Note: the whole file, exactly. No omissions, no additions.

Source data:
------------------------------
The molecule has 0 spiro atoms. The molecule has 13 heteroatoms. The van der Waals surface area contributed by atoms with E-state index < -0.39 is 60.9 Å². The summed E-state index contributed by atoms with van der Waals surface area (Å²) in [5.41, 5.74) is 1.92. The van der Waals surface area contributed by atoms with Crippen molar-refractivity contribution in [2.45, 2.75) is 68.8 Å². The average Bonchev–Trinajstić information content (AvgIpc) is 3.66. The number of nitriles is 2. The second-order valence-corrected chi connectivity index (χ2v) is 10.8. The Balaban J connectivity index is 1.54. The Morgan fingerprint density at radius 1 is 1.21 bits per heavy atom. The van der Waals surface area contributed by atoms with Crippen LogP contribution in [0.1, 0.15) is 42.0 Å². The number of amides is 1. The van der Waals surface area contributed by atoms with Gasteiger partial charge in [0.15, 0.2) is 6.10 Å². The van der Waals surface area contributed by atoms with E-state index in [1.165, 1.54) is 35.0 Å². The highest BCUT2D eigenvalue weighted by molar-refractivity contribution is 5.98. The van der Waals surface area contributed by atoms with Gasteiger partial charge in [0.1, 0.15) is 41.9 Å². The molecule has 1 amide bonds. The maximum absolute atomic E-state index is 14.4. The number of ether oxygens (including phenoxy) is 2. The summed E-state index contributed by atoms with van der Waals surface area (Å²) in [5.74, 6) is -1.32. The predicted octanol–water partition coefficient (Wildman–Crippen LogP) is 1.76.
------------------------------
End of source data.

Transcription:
The molecule has 0 spiro atoms. The molecule has 13 heteroatoms. The van der Waals surface area contributed by atoms with E-state index < -0.39 is 60.9 Å². The summed E-state index contributed by atoms with van der Waals surface area (Å²) in [5.41, 5.74) is 1.92. The van der Waals surface area contributed by atoms with Crippen molar-refractivity contribution in [2.45, 2.75) is 68.8 Å². The average Bonchev–Trinajstić information content (AvgIpc) is 3.66. The number of nitriles is 2. The second-order valence-corrected chi connectivity index (χ2v) is 10.8. The Balaban J connectivity index is 1.54. The Morgan fingerprint density at radius 1 is 1.21 bits per heavy atom. The van der Waals surface area contributed by atoms with Crippen LogP contribution in [0.1, 0.15) is 42.0 Å². The number of amides is 1. The van der Waals surface area contributed by atoms with Gasteiger partial charge in [0.15, 0.2) is 6.10 Å². The van der Waals surface area contributed by atoms with E-state index in [1.165, 1.54) is 35.0 Å². The highest BCUT2D eigenvalue weighted by molar-refractivity contribution is 5.98. The van der Waals surface area contributed by atoms with Gasteiger partial charge in [0.1, 0.15) is 41.9 Å². The molecule has 1 amide bonds. The maximum absolute atomic E-state index is 14.4. The number of ether oxygens (including phenoxy) is 2. The summed E-state index contributed by atoms with van der Waals surface area (Å²) in [5.74, 6) is -1.32. The predicted octanol–water partition coefficient (Wildman–Crippen LogP) is 1.76.